A silly riddle goes like this. What is black and white and read all over? Did you get it right away? The answer is a newspaper, of course! In print it is easier to solve since you see the obvious word read, but when you hear the riddle you fill in the color red.
Now, I have an opinion question for you instead of a riddle. Do you prefer black and white, or red? I’m speaking about photography. Does your taste lean toward brilliant, popping-off-the-page color? Or, do you prefer the subtle, soft, romantic or somber black and white photos?
Some years ago when I was using a camera with film, I visited the beautiful village of Collonges-la-Rouge with my Canon loaded with black and white film. On second thought, I do have a riddle for you. Who is a dumb blonde and takes black and white pictures of a bright red town? Yep, you got it.
I was smart enough to return to this beautiful town and capture the color pictures, but bad weather was creeping along the horizon with black clouds chasing the puffy white variety. I moved quickly among the crowds of other tourists, trying to grab my pictures before the rain reminded the tourists who is boss. I hope you like the results.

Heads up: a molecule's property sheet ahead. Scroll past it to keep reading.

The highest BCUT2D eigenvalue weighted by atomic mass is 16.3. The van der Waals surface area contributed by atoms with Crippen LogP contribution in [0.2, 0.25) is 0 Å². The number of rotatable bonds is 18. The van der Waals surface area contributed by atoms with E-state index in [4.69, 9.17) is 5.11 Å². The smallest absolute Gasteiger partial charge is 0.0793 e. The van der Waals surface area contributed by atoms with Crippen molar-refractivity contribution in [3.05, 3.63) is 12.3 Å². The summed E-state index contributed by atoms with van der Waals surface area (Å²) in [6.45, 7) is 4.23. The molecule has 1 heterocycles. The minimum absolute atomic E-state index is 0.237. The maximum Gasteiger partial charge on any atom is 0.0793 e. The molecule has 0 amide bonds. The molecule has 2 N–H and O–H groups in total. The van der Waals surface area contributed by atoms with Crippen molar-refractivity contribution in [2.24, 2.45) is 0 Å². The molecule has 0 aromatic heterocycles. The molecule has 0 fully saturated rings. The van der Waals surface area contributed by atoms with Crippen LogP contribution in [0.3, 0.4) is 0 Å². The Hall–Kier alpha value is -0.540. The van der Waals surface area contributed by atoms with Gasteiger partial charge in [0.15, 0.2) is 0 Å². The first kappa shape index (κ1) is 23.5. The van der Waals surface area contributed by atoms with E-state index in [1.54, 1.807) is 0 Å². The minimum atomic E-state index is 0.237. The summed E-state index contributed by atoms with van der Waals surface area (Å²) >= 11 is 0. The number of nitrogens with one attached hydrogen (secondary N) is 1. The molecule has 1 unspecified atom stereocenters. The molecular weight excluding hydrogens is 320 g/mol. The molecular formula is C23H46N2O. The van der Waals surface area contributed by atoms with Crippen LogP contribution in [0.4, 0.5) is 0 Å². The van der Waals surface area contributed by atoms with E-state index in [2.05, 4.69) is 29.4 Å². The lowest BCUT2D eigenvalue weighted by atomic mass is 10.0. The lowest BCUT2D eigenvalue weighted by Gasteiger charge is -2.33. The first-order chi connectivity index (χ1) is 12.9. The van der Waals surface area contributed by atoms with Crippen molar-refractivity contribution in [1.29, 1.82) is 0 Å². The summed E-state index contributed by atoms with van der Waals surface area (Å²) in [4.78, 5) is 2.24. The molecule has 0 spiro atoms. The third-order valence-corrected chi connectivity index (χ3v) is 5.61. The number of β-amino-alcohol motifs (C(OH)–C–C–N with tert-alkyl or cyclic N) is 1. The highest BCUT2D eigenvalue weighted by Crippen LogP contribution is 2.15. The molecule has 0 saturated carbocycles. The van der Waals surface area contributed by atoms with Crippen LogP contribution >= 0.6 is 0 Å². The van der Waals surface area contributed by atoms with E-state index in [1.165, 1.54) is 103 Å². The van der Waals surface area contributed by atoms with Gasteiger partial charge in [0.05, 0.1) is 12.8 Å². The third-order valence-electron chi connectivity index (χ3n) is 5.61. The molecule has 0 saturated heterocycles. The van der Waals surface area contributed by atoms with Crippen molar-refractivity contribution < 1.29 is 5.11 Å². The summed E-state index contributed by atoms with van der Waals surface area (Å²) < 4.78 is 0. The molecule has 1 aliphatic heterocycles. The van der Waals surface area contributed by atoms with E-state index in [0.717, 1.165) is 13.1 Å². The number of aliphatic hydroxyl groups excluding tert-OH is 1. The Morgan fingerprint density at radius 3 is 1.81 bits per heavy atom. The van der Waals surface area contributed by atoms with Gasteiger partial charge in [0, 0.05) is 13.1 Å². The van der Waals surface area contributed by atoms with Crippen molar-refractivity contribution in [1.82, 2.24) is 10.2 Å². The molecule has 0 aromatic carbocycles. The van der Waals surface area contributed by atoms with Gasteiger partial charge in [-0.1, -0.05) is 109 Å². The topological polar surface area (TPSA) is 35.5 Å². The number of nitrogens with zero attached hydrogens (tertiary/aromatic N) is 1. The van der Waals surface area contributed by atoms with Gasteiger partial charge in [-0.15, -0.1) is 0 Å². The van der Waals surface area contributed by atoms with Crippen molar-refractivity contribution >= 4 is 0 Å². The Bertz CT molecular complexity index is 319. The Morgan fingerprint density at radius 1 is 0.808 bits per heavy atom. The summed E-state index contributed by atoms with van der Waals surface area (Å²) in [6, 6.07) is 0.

I wish I could have taken the time to get the color of the building bright against the dark sky, but rain was already pelting my uncovered head. No parapluie with us this time either! See more pictures, click here for the France-storytelling and pictures page.
Collonges-la-Rouge, or as my automatic translation computer says, “La Red; Ruby the Bottom” is a must-see, very popular tourist village in Southwest France. The entire village is built of red sandstone, red with iron oxide, resulting in one of the most beautiful villages in France. The tourism literature describes the winding narrow streets reminding one of tales of knights and princesses, but you are more likely to see tee shirts with rhinestones spelling PRINCESS instead. Continuing the tourism temptation to the colorful town, they lure you in with promises of rich heritage and architectural treasures. Collonges-la-Rouge delivers on all counts since the village dates from the 8th century and the founding of a priory by monks. In the 13th century the inhabitants were granted exemption from taxes by the Viscounts of Turenne. Houses and a castle were built, and the village prospered with income from the vineyards. Tourism is the cash product now. It is a wonderful place to visit if you can find a time when the tourists are otherwise occupied.
I hope you are enjoying your summer wherever you are. Thank you for visiting. Come again.
All pictures and stories are property of Debbie Ambrous – even the ones that are not so good. Say please, and I may possibly be willing to share.